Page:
In most places, having the right map can mean getting to the right destination on time. In China, it could mean avoiding a large fine or even jail time.
Starting next year, the government will enforce new laws governing the production and distribution of maps for both print and online.
Maps with content “that endangers the country’s sovereignty, safety, and interests” could get you in trouble with Chinese authorities, says government mapping official Le Weibin.
According to CCTV, violating these laws could result in owing a fine of up to $31,000. Businesses could also have their licenses suspended or revoked. The most serious offenders could be facing jail time.
The government also said it will be monitoring the map industry for “errors in compilation” and “leaks of secret geographic information and personal information.”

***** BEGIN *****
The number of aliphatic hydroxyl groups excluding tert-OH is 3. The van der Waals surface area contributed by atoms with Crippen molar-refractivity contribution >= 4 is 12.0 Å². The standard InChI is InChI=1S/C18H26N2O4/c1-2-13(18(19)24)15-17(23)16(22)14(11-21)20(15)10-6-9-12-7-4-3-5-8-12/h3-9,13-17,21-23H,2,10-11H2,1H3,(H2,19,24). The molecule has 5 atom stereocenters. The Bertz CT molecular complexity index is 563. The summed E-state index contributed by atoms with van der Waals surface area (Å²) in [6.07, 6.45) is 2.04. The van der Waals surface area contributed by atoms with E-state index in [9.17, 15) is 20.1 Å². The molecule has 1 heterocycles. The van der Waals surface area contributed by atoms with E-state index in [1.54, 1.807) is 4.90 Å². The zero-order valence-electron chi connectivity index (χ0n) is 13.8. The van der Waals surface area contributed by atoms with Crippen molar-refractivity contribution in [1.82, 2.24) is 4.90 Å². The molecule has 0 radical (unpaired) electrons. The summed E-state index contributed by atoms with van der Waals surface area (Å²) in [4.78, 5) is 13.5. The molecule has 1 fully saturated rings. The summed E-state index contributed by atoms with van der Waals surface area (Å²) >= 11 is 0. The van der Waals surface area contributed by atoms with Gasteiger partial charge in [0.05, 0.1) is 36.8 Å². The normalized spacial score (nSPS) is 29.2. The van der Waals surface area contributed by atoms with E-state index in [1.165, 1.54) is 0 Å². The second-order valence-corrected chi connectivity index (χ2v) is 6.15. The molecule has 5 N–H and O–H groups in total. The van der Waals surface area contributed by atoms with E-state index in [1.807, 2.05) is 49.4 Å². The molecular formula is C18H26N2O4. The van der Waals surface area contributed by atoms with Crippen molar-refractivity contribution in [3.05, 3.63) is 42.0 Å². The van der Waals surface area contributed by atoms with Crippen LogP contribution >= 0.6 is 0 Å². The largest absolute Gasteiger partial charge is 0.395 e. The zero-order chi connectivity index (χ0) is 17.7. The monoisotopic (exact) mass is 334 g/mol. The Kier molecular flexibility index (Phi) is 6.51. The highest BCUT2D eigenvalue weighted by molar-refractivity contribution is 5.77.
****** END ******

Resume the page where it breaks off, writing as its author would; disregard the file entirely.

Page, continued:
The laws also require online-mapping data to be hosted by servers inside the country. All GPS providers now would need cartography certificates to do business in the country.
These new regulations serve as another attempt by China to legitimize its often disputed territorial claims.
Beijing, for example, still views Taiwan as a breakaway province and it does not recognize its independence. China also claims virtually all of the South China Sea. Those claims are challenged by several countries including Vietnam and Taiwan. The Philippines even filed a lawsuit against China, which this year was heard by an international court in the Netherlands.
China’s proposed territory in the South China Sea is defined by the so-called “nine-dash line” which the government apparently devised in 1947.
“The dotted line of the South China Sea indicates the sovereignty of China over the islands in the South China Sea since ancient times and demonstrates the long-standing claims and jurisdiction practice over the waters of the South China Sea,” Chinese officials wrote in a statement to the U.S. embassy in Beijing.
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